Get Support for Going Green: LI Garden Rewards Program

Photo of Echinacea Flowers

As part of a broader initiative to address nitrogen pollution, The Long Island Regional Planning Council (LIRPC) wants homeowners to know about the LI Garden Rewards Program. Through this program, residents may be reimbursed up to $500 for installing green infrastructure on their properties such as rain barrels, rain gardens, or native plantings.

Receipts must show purchases made after 5/1/23. Funds are limited and granted on a first come first serve basis. Don’t miss out!

Folks living in the Peconic Estuary watershed can also be rewarded for removing turf or pavement, and adding rain barrels, rain gardens and native plant gardens. Residents of the Town Hempstead can also participate in a Native Plant rebate program.

Find information on all of it here.

Photo of Black Eyed Susans

About the Long Island Regional Planning Council

The LIRPC is one of the only organizations tasked with considering the long-term economic, environmental, and social well-being of Long Island as a whole. It conducts research, surveys and studies. It also serves as a forum for discourse and debate, touching on topics such as the economy, equity, tax and governance, the environment and infrastructure.

You can learn about various initiatives and insights on the LIRPC website. It’s a great resource.

Photo of Northport Harbor by Katheryn Laible

Photo of Northport Harbor by Katheryn Laible

Why Nitrogen

One major focus of the LIRPC is nitrogen pollution.

Nitrogen is the leading cause of water quality deterioration on Long Island. It comes primarily from a variety of wastewater sources, and stimulates algal growth. This leads to low oxygen conditions, fish kills, and degraded marine habitats.

It also contaminates the groundwater that is Long Island’s sole source of drinking water.

You can learn more about that and the LI Nitrogen Action Plan (LINAP) here. We also have a great, growing resource of sustainable landscaping resources here (tell us more!).

While solutions are multi-faceted, this is a place where individual effort can make significant impact. Go for it!!

Bee on Aster by Katheryn Laible

Photo of Bee on Aster by Katheryn Laible.

Come Learn: Huntington-Northport Oyster Reef Project

Flyer for a three-part educational series at Town Hall on "How to Improve & Protect our Marine Ecosystem." Join them Tuesday, June 6th at 6pm for the next one!

As part of a larger program, the Huntington Rotary has been coordinating a 3-part forum at Town Hall, “How to Improve and Protect Our Marine Ecosystem” featuring Aquaculture Experts at Cornell Cooperative Extension of Suffolk County.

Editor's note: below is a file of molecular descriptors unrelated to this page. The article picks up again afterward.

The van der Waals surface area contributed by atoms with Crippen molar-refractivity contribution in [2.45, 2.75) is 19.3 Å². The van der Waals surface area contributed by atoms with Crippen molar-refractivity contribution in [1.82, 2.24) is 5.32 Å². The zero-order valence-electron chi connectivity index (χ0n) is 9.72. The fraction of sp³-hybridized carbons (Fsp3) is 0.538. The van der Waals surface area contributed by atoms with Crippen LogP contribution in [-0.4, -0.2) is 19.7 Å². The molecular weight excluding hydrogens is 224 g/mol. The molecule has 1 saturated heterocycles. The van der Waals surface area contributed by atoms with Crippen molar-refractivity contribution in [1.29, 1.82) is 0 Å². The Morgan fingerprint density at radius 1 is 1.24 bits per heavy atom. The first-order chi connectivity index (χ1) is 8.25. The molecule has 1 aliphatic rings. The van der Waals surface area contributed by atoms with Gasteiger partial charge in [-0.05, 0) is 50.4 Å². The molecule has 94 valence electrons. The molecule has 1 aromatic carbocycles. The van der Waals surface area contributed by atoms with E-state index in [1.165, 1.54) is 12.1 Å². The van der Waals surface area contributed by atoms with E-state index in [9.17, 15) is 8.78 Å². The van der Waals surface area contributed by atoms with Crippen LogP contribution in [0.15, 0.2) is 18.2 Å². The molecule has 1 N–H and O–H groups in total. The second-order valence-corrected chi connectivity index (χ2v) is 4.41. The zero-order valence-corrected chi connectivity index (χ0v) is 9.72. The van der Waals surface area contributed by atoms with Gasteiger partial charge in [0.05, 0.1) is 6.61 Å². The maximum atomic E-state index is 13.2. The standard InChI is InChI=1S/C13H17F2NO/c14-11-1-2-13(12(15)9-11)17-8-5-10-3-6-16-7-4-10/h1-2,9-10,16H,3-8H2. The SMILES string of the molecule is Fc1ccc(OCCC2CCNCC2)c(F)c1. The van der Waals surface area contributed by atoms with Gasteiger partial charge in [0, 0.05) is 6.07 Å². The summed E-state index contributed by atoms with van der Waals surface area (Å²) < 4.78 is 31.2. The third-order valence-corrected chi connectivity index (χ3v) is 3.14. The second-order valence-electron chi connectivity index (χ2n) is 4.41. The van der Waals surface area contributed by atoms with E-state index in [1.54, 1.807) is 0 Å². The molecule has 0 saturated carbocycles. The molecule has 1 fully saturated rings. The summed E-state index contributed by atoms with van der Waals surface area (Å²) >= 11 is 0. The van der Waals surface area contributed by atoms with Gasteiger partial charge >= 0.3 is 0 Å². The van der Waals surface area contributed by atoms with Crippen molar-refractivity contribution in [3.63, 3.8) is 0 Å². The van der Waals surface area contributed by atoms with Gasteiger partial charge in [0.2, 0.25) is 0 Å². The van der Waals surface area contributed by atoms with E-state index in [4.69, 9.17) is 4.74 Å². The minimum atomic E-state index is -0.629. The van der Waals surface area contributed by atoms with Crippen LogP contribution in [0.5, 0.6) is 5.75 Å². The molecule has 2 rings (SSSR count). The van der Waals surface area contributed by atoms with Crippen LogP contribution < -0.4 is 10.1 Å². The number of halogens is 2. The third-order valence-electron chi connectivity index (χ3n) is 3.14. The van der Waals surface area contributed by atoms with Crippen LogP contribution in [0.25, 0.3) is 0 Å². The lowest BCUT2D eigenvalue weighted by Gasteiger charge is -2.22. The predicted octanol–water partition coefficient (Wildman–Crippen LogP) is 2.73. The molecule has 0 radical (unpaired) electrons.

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Groundbreaking at Nikola Tesla’s Last Remaining Lab

Photo of volunteers at the Tesla Science Center getting their shovels in the ground.

The Phase 1 groundbreaking ceremony for the Tesla Science Center at Wardenclyffe (TSCW) marked a milestone in a massive international and yet deeply local endeavor to restore Nikola Tesla’s last remaining laboratory, advance his humanistic legacy, and inspire great innovation.

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Repair Café Needs YOU!!!

Repair Café Flyer

The Repair Café Needs You!

Are you handy? With machines? Electronics? A needle and thread, perhaps?

Would you share this knowledge with others? Just want to keep folks from throwing good things into landfills, maybe help them save a few dollars?  Come with your kids and teach them? Just come to learn and make new friends?

Get involved in The Repair Café!

About the Repair Café

Check out The Repair Café Long Island on Facebook.

Just scroll through the images there and look at these folks helping each other and learning so much together.

Oh my goodness!

For years now, Laurie Farber of Starflower Experiences has made it part of her mission to help people fix things rather than just throw them out. First efforts in Wyandanch were successful. Then they built on the idea. The concept survived COVID. A natural partner, libraries, LOVE it when she brings her can-do TLC to their spaces. They’ve been to South Huntington, the Harborfields Library in Greenlawn, Comsewogue in Port Jefferson Station, Copaigue, Lindenhurst, more!
 

She’s got calls coming in for this program Island-wide. Anyone willing to help her answer them is greatly appreciated!

Laurie Explains

You don’t have to be super mechanical. Everybody can teach or help with something.